When I made my first appearance for the Grand Ole Opry in 1984, I had already appeared on shows with one of the long-running stars of the show Rollin “Oscar” Sullivan of Lonzo & Oscar.
Lonzo and Oscar were one of country music’s best-known comedy duos. Although there were three Lonzo’s through the years that Oscar owned the name, there was only one Oscar, whose talents as a singer and mandolin player were top-notch. The country bumpkin costumes of their performances popularized in the heyday of classic country had eased to more of a leisure suit look by the time I came to know Oscar.
Though he was still carrying off his comic flair with ease, behind the scenes, I came to know a man that was diligent in his business and mindful of those who cared about his work.
Lonzo and Oscar retired from the Opry in 1985 but Oscar continued to share his talents.
I was saddened Sept. 8 when I learned of the passing of 93-year-old icon of country comedy.
When I was a boy the full color film taken of his performances in Nashville in the 1950s kept me laughing. The songs Lonzo and Oscar popularized such as “I’m My Own Grandpa,” and “There’s A Hole in the Bottom of the Sea” still put a smile on my face.
I am told my great grandpa Lambert often sang the latter one to amuse his grandkids.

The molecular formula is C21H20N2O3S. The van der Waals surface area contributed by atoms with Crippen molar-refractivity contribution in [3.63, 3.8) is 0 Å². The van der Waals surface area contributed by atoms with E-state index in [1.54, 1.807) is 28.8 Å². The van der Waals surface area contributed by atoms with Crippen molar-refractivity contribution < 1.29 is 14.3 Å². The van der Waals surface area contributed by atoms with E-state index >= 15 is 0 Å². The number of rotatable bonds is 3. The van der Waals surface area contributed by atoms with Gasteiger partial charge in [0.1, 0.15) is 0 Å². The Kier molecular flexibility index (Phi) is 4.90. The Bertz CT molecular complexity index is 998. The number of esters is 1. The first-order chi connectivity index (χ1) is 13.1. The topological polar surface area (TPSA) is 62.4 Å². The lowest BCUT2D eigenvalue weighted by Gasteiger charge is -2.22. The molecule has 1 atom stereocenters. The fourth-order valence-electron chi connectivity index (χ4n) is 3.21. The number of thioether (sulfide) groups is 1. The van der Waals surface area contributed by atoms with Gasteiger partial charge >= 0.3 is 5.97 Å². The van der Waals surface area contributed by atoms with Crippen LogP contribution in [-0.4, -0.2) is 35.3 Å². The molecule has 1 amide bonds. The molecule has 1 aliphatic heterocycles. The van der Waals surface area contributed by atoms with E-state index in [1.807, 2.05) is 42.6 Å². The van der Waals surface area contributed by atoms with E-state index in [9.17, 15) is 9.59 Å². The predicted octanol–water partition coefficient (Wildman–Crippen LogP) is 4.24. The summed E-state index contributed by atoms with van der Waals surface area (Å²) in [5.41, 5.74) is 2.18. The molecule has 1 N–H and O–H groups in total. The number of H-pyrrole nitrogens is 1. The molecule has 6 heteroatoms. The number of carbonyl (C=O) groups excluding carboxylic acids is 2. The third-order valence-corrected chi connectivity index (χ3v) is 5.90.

It is safe to say that Oscar amused more than grandkids, he amused generations lifting them from their daily labors ever so briefly and allowing them to live a better life.
I know my life has been better by the work he did in his life…. Thanks Oscar!
Another good guy of country music recently received recognition in Hollywood.
Country music superstar Vince Gill was on hand to see his star unveiled on the Hollywood Walk of Fame on Hollywood Boulevard in Los Angeles. His wife Amy Grant spoke at the ceremony and his long-time producer Tony Brown and Reba McEntire were also there to honor him.
Another Grand Ole Opry friend Ricky Skaggs returns to store shelves with a new release “Music to My Ears” on Sept. 25.
Ricky said he hopes the project will be music to your ears as well. With the title song he provides a wonderful gospel reference to the saying.
“We have flavored it with all of my favorite sounds and I’m excited to have teamed up with some of the best musicians in the business to create this new record,” he said.
In a unique pairing, Ricky is joined by Barry Gibb of the Bee Gees for “Soldier’s Son.”
On the project, Ricky pays homage to the late Doc Watson with “Tennessee Stud.”
He even pens a song “You Can’t Hurt Ham” loosely based upon something said by the Father of Bluegrass Bill Monroe that even tips it’s hat to Opry star Uncle Dave Macon.
The project, produced by Ricky and co-produced by Gordon Kennedy, is a magnificent collection that allows Ricky’s musical and vocal talents to shine immensely.
Watch for this great new release from Skaggs Family Records at www.skaggsfamilyrecords.com.